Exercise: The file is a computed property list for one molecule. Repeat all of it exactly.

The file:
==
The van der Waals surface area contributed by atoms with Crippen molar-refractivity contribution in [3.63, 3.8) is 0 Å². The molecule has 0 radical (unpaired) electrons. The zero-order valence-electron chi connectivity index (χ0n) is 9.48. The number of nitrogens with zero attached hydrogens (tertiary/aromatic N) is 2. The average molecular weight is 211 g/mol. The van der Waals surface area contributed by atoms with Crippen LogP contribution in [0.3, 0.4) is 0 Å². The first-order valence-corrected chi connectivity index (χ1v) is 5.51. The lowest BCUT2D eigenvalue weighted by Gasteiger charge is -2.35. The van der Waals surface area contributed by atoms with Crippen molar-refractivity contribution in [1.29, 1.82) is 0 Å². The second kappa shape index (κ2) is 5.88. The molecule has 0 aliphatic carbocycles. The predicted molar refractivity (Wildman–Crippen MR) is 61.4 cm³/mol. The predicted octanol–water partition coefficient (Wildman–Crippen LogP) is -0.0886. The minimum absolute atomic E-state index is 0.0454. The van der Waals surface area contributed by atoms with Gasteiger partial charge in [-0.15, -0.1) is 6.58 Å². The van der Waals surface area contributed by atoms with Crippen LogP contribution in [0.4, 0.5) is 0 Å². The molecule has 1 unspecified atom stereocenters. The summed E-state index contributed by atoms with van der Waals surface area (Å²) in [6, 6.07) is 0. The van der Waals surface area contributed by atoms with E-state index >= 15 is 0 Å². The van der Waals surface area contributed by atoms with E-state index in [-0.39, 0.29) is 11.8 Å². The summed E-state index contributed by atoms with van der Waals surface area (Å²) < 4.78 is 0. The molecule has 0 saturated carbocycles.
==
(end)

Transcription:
The van der Waals surface area contributed by atoms with Crippen molar-refractivity contribution in [3.63, 3.8) is 0 Å². The molecule has 0 radical (unpaired) electrons. The zero-order valence-electron chi connectivity index (χ0n) is 9.48. The number of nitrogens with zero attached hydrogens (tertiary/aromatic N) is 2. The average molecular weight is 211 g/mol. The van der Waals surface area contributed by atoms with Crippen LogP contribution in [0.3, 0.4) is 0 Å². The first-order valence-corrected chi connectivity index (χ1v) is 5.51. The lowest BCUT2D eigenvalue weighted by Gasteiger charge is -2.35. The van der Waals surface area contributed by atoms with Crippen molar-refractivity contribution in [1.29, 1.82) is 0 Å². The second kappa shape index (κ2) is 5.88. The molecule has 0 aliphatic carbocycles. The predicted molar refractivity (Wildman–Crippen MR) is 61.4 cm³/mol. The predicted octanol–water partition coefficient (Wildman–Crippen LogP) is -0.0886. The minimum absolute atomic E-state index is 0.0454. The van der Waals surface area contributed by atoms with Gasteiger partial charge in [-0.15, -0.1) is 6.58 Å². The van der Waals surface area contributed by atoms with Crippen LogP contribution in [0.4, 0.5) is 0 Å². The molecule has 1 unspecified atom stereocenters. The summed E-state index contributed by atoms with van der Waals surface area (Å²) in [6, 6.07) is 0. The van der Waals surface area contributed by atoms with E-state index >= 15 is 0 Å². The van der Waals surface area contributed by atoms with E-state index in [-0.39, 0.29) is 11.8 Å². The summed E-state index contributed by atoms with van der Waals surface area (Å²) < 4.78 is 0. The molecule has 0 saturated carbocycles.